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Logo of Phnom Penh Post newspaper Phnom Penh Post - Plans to dam the Mekong causing widespread concern

Plans to dam the Mekong causing widespread concern

T HE Mekong River Commission (MRC) held its historic inaugural meeting in Phnom

Penh early this month, kicking off the battle of the dams - economics versus the

environment - in earnest.

In a debate that will continue for decades to

come, the Mekong River countries are eyeing up the potential for hydro-electric

power dams along the river - while environmentalists fear the


Hydro-electric power, particularly with the huge, ready

market of Thailand just next door, offers the prospect of unparalleled profit

for poorer countries in the region like Cambodia.

Some 70 development

projects to dam or divert water from the Mekong - including a huge dam in Kratie

province - are to be considered by the MRC.

But with some 50 million

people estimated to depend on the Mekong for a living - including five million,

around half the population, in Cambodia - the potential impact is


It is countries like Cambodia, at the lower end of the Mekong,

which stand to suffer the most from reduced water flows.

The MRC has its

genesis in the original Mekong Committee established in 1957 and an interim

committee set up in 1978. Cambodia has not been a member since


After peace and investment began to flow back to Indochina, the

idea of mutually-beneficial and "prosperous" development along the Mekong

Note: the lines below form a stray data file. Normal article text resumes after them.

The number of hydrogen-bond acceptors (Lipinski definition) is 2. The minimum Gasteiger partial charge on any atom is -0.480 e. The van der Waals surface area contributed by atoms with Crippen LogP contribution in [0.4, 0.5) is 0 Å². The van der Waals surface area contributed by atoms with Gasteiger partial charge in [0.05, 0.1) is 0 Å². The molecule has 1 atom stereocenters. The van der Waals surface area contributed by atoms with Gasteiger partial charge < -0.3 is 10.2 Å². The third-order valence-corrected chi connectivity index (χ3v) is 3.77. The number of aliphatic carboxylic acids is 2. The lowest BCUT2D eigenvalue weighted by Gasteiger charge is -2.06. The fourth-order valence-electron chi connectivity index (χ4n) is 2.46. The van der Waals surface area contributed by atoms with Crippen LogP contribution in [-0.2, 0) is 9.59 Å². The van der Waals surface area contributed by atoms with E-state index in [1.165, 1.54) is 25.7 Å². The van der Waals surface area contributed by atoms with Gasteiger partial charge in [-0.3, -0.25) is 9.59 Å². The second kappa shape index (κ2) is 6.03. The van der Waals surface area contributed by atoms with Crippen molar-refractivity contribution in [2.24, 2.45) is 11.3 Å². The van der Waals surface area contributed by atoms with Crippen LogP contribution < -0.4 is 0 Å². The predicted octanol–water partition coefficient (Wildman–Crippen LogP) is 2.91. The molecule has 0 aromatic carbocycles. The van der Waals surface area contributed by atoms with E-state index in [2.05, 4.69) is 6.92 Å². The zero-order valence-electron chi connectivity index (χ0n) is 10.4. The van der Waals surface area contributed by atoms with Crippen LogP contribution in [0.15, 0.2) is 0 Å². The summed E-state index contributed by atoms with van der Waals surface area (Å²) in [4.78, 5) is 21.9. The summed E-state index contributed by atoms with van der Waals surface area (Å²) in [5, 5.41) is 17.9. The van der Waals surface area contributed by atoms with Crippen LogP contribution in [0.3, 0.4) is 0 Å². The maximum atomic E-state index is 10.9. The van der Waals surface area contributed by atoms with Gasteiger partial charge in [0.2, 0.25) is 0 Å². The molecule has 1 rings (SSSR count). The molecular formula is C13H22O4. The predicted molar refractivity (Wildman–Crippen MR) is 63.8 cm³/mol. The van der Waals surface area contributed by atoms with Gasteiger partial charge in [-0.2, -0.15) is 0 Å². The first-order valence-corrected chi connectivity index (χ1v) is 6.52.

gathered pace.

The MRC was formed - under the auspices, and with much

urging, of the United Nations Development Program (UNDP) - in Chiang Rai,

Thailand, last April.

It is made up of Thailand, Laos, Cambodia and

Vietnam. China and Burma have been invited to join.


representatives met in Phnom Penh August 2-3 for preliminary discussions, with

much of the hard talk expected to come at the next meeting in Bangkok in


The same disputes which have dogged the formation of the MRC and

its predecessors - mostly relating to whether consensus by all the member

countries is necessary for all projects - is sure to continue.


year's agreement produced three MRC bodies: a ministerial council, an

implementation committee and a secretariat.

The secretariat has produced

a report outlining the most significant development proposals - the building of

eleven major hydro-electric dams along the mainstream of the Mekong.


largest, generating around 3000 megawatts of electricity, would be near Sambor

village, 15km from Kratie, in Cambodia.

Thai-based environmental groups

say the dam would displace about 5000 people, and have untold impact on ecology

and the livelihoods of Khmers.

For Laos and Cambodia, the prospect of

producing and selling hydro-electric power to Thailand is tempting. Laos has

proposed constructing more than 20 dams to do so.

It is even more

tempting, given that international donors such as the UNDP and the Asian

Development Bank - key supporters of Mekong River development - would likely pay